Jordan Times Review
Book Review: Millions of Heroes
by Sally Bland, Jordan Times 14 February 2011
Popular Resistance in Palestine: A History of Hope and Empowerment
Mazin B. Qumsiyeh
London/New York: Pluto Press, 2011, 290 pp
Combining historical research with first-hand experience, Mazin B. Qumsiyeh of Beit Sahour fills in the blanks of standard historical accounts with thousands of actions initiated by Palestinians in defense of their land and rights. His book is especially timely in view of today's precarious situation where Palestinians, in the absence of a viable leadership of consensus, have reason to fear that their fate will be sealed behind closed doors, devoid of principles of justice or their own input. This has been the case at critical junctures in the past, when "the grassroots movement was co-opted by self-serving elite leaders." (p. 88) The remedy for helplessness, and the catalyst for hope and empowerment, according to Qumsiyeh, is escalating the forceful but nonviolent popular resistance in Palestine, coupled with intensifying BDS--the global boycotts, divestments and sanctions campaign.
While Zionist-inspired media has singled out spectacular armed operations, Qumsiyeh's historical review from Ottoman times until the present shows that the overwhelming bulk of Palestinian resistance over the years has been nonviolent. This is the author's preferred option and he argues eloquently for it, but without being dogmatic, for, as he points out, all liberation movements have taken both violent and nonviolent forms.
Also refuting typical media discourse that posits the Palestinian-Israeli conflict as exceptional or too complex to be solved, Qumsiyeh frames it in a universalist, humanist perspective that should find resonance with all readers except the most ideologically blinded. In his view, the conflict is simple: Palestine, for centuries a multi-ethnic and multi-religious society, came under attack from the Zionist movement supported by the Great Powers. "In a tortuous history over many decades, the area was transformed from majority Muslim and Christian Palestinians to having millions of Jews gathered from around the world in a militarized and economically advanced, yet highly unstable state. The well-organized and well-financed process led to many wars and the creation of the largest current refugee population in the world." (p. 14)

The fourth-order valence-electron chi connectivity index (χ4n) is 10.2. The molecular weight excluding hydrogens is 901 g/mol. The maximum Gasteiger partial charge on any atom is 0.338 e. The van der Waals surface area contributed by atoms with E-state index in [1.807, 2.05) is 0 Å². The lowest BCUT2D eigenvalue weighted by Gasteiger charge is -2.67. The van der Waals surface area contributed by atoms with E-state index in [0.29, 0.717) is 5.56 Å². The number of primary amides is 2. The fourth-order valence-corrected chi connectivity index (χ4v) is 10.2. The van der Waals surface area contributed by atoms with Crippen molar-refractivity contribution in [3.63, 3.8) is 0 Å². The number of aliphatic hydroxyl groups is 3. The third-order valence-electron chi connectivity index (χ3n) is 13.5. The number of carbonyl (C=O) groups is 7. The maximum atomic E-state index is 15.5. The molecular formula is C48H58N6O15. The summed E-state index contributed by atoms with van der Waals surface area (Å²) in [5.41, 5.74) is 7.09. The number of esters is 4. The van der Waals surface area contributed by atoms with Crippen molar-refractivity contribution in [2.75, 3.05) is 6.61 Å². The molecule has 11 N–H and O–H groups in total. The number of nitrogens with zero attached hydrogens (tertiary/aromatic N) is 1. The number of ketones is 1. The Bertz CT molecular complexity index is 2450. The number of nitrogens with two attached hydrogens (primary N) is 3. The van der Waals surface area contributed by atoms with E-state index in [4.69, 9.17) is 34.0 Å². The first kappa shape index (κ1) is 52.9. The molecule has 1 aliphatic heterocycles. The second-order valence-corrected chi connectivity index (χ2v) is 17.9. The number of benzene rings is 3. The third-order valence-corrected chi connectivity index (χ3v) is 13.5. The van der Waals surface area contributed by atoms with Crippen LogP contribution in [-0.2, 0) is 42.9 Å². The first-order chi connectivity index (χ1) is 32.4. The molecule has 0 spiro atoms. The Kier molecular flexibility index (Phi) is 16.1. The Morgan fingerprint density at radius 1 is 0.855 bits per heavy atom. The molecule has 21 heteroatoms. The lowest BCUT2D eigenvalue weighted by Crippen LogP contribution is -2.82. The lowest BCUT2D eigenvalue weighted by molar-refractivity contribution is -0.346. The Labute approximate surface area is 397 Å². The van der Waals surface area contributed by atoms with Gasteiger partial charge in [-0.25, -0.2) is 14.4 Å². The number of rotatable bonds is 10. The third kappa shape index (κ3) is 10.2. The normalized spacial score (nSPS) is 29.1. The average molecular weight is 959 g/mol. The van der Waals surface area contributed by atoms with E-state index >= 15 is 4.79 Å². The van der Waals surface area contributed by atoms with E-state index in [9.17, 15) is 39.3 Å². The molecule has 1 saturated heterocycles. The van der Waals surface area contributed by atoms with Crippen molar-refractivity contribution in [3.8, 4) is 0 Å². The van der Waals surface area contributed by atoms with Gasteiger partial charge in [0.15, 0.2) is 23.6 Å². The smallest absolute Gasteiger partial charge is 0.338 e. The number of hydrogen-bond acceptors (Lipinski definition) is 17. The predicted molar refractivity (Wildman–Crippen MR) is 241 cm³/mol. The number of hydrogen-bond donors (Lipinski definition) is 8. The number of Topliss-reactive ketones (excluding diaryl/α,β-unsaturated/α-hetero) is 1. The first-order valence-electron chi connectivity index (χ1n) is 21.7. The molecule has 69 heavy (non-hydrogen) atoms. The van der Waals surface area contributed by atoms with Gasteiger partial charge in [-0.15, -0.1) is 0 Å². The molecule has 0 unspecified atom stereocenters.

Yet, this transformation did not go without being challenged. The crux of "Popular Resistance in Palestine" is bringing to light thousands of examples of the Palestinians' creative and persistent resistance from demonstrations, petitions, civil disobedience and revolts, to the steadfastness of farmers picking their olives in violation of Israeli prohibitions, and shepherds grazing their sheep despite settler attacks.
The book is divided chronologically into different phases, each punctuated by major Zionist attacks and Palestinian responses: the British Mandate period, the Great Revolt of 1936-39, the Nakba, the 1967 war, the two Intifadas, etc. The overall political context of each period is clearly outlined, supplemented by brief biographies of important personalities of each period, and quotes from the masters of nonviolent resistance, from Gandhi and Martin Luther King to the numerous Palestinians who have tailored this method to their own conditions. Yet throughout, the emphasis is on the people's initiative and the lessons that can be gleaned. Qumsiyeh presents detailed accounts of lesser known phenomena such as peasant revolts against Ottoman rulers, Robin Hood type actions against early Zionist land grabs, the expansive mobilization of the 1936 general strike, Palestinians' attempts to defend their villages in 1947-48, and peasants returning to cultivate their land after the 1948 occupation, many of whom were shot as "infiltrators". His account of the gradually accumulating resistance that culminated in the First Intifada is particularly well described, and narration of today's struggles against the Apartheid Wall, closures, house demolitions and settler encroachments in the West Bank, are animated by his own active participation in the movement.
While many of the incidents recorded here will be familiar to those who have followed the conflict closely, there is great value in having this vast documentation handy in a single volume. For those who only know the headlines, this book will be an awakening—and hopefully a wake-up call. Of particular note is Qumsiyeh's coverage of the 1929 Al Buraq uprising, which erupted in response to the Jewish Agency's partitioning off a section of the Haram Al Sharif (Temple Mount). Qumsiyeh's account is a sober antidote to the usual telling of these events which read something to the effect that "angry Arab mobs attacked and killed Jews in Hebron." All-in-all, the information presented serves to document Qumsiyeh's contention that "Palestinians as a people who refuse to die give us millions of heroes." (p. 247)
(c) Sally Bland and Jordan Times